As far back as we can collectively remember, human beings have organized themselves into tribes. Nowadays, it may not be as obvious, but we’re also part of various tribes at different points in our lives. Your tribe is your blood, but it’s also your co-workers, your community and the people who support you online. So why are tribal groups still so important today? Because we’re social animals. Tribes reinforce our sense of purpose and belonging in the world. They diminish stress, boost self-esteem and also improve our social skills. Ever since the days when we sat around campfires and sang songs, tribes have meant life, and it’s still true today.
This is what we are going to talk about today: the power of the tribe. Until recently, most people around the planet lived in tribal societies that banded together to increase their chances of survival. And really for good reason, right? It’s been proven time and time again that people with close relations throughout their lives are generally healthier. They have stronger hearts, better immune systems. You might think that things are different today, but a recent study showed that loneliness might be a bigger killer than smoking or obesity. So the need for strong tribes is really more important today than ever. Luckily, they’re still around in the modern era. They just look a little different.
Today you will learn from leaders of an online tribal network with 12 million subscribers. I am talking with the bestselling author, activist and social entrepreneur, Bryant McGill. He and his wife, Jenni Young McGill are running a wildly popular website, Simple Reminders. They have founded The Royal Society of Manners, Etiquette, Kindness, and Personal Development. They also host a supportive Facebook tribe, the Royal Way. Clearly, they are making a huge difference in the world.
Their idea goes back to his Southern roots to bring back good manners and kindness to our world. We all want that. We just need simple reminders daily on how to do it. They have created a place where people can learn how to treat each other and themselves with dignity. They are digging deep. They are bringing spirituality into the picture. They’ve noticed on social media, that ‘social’ often ends up separating people. They have the opposite goal. This is why they came up with the idea of a video community, a modern-day tribe. It’s a global society with people from every country, from every race, from every religion, and every creed. While watching our interview you’ll learn exactly what the Royal Society is, how it changes and heals lives in the real world.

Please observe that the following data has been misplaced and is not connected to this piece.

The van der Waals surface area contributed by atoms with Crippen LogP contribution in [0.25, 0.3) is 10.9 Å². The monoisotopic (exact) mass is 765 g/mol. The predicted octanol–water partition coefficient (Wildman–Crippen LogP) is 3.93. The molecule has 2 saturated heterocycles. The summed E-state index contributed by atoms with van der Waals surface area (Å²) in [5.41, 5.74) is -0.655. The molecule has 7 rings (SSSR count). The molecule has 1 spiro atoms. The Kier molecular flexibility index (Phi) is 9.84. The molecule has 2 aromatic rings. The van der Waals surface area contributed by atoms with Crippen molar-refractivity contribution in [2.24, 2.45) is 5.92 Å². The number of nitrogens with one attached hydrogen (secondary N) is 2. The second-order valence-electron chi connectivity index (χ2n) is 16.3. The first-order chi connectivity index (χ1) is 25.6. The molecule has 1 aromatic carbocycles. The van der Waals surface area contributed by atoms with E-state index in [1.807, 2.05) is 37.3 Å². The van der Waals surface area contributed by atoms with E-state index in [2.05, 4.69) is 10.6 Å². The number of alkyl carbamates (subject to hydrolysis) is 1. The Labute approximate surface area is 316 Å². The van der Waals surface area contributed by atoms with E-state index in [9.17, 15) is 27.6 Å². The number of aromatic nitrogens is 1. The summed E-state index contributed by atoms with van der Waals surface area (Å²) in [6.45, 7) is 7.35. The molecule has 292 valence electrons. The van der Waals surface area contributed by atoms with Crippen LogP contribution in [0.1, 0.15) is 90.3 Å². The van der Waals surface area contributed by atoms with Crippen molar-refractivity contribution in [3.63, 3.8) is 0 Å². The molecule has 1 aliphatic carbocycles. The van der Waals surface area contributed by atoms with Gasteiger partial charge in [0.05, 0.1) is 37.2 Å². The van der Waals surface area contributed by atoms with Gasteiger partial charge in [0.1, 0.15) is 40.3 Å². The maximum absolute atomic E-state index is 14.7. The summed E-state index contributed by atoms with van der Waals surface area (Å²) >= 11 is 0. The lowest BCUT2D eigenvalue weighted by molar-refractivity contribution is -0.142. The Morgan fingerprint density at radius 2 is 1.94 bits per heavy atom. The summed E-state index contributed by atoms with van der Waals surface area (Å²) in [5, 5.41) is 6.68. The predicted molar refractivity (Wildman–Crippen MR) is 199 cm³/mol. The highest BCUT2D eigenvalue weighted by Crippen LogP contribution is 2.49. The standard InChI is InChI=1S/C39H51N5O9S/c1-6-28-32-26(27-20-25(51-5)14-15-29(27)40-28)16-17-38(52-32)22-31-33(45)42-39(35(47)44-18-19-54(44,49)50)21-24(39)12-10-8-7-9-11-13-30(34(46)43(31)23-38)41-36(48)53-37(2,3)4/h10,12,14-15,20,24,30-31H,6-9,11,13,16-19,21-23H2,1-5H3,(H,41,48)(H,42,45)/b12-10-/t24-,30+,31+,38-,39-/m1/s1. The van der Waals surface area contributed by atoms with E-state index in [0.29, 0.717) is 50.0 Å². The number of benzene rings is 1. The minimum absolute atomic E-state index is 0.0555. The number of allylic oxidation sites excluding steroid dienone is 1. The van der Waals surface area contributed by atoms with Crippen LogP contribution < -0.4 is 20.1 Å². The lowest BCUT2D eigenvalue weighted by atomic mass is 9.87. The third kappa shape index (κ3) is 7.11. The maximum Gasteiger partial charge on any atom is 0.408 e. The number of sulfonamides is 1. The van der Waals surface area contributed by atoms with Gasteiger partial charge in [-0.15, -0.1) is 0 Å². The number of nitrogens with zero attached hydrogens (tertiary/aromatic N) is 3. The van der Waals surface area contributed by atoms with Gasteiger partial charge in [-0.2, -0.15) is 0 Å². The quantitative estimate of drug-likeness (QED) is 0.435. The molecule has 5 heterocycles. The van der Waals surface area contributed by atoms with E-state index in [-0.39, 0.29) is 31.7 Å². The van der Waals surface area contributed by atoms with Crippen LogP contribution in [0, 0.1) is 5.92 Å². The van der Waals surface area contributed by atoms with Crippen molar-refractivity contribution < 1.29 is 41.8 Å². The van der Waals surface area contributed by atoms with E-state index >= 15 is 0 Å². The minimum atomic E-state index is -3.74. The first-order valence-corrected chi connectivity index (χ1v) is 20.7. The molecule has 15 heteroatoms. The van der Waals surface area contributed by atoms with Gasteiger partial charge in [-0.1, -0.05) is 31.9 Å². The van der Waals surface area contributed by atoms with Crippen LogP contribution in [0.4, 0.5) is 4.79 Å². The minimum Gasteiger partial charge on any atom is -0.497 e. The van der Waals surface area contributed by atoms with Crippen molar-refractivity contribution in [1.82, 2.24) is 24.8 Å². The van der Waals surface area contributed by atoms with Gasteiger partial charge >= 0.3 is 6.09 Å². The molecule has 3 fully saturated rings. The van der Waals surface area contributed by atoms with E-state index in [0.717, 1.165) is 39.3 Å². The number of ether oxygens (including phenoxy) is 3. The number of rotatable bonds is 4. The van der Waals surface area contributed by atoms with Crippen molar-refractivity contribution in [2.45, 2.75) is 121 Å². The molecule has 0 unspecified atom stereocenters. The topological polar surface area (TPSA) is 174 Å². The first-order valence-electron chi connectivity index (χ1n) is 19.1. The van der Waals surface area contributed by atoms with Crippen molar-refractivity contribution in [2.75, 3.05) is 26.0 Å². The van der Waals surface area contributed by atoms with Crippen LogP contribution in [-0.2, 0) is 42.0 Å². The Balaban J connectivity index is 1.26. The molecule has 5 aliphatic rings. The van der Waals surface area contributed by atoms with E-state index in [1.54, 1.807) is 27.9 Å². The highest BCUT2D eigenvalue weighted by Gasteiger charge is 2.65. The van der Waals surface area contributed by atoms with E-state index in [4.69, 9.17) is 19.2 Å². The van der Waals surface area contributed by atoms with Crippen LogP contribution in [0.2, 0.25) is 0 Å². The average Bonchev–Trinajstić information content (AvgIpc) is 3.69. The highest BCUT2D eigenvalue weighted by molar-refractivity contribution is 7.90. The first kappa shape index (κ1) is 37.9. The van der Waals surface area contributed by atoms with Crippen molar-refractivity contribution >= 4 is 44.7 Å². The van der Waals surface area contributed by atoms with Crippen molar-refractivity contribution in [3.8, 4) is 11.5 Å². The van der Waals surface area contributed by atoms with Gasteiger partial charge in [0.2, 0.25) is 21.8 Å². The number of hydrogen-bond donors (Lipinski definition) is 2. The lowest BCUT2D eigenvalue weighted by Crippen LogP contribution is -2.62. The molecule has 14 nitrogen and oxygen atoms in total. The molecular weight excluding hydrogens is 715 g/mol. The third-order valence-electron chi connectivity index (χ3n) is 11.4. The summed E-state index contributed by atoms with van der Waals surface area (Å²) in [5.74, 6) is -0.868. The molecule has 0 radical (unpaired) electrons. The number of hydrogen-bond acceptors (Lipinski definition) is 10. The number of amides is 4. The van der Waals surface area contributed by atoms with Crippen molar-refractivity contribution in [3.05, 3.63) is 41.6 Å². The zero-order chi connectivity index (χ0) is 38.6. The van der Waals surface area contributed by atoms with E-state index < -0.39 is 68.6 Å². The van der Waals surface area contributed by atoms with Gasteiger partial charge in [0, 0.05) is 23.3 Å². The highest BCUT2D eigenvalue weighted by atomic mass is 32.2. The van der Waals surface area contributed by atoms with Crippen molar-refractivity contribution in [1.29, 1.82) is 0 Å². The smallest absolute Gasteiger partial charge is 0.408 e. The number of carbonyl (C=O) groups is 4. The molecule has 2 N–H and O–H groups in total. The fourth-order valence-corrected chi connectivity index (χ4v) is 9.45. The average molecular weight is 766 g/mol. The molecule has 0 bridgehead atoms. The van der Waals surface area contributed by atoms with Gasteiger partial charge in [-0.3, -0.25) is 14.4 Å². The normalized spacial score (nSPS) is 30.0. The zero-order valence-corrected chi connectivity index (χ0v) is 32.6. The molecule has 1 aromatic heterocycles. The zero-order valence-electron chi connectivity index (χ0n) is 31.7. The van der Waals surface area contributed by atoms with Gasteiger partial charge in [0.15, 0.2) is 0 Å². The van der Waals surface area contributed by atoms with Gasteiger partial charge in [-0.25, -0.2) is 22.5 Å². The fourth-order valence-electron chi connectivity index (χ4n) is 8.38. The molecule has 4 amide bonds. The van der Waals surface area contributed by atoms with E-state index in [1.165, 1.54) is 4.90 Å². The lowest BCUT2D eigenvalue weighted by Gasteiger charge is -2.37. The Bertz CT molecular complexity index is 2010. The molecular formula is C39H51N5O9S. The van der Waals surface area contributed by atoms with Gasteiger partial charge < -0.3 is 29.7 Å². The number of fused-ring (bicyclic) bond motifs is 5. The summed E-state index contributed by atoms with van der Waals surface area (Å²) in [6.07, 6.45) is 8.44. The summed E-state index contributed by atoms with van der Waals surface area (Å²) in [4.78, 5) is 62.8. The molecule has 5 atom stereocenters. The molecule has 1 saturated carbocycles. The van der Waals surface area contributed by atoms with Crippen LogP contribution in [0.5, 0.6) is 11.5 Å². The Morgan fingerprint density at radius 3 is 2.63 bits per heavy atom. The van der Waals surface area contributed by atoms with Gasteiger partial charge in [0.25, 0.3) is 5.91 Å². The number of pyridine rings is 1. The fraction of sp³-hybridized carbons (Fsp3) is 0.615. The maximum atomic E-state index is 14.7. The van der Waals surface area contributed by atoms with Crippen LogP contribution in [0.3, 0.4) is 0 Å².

Susaye Greene, a Motown legend, also joins our conversation. She met Bryant and Jenni on MySpace and is part of their tribe. She loves that the community is judgment-free and very supportive. Susaye explains how and why this community that shares personal intimate videos has changed people. And she believes the group is changing the world.
Brooke and her mother, Colleen, also joined us sharing a difficult time in their lives when everything was spiraling down. Brooke was on a destructive path, drinking, shooting up heroin and overdosing at least 12 times. She felt she had never really belonged anywhere, and considered herself a complete outcast. That is until she joined the Royal Society. She shares how this community gave her a profound sense of being home, and how they helped to change her life around.
To hear more from our guests and learn about the Royal Way, listen to today’s episode.
I also speak with a bail bondsman, Krystal Banks. She shares how her tribe helps those who are arrested get through the justice system, and on to becoming better citizens with job opportunities.
Anita Sanchez, Ph.D, a consultant, trainer and executive coach who’s worked with thousands of leaders and teams, talks about ancient tribal wisdom for the modern age.
Also, Slow Roll founder Jason Hall discusses building a grassroots tribe from the ground up to help revitalize a city.
*These statements have not been evaluated by the Food and Drug Administration. This product is not intended to diagnose, treat, cure, or prevent any disease.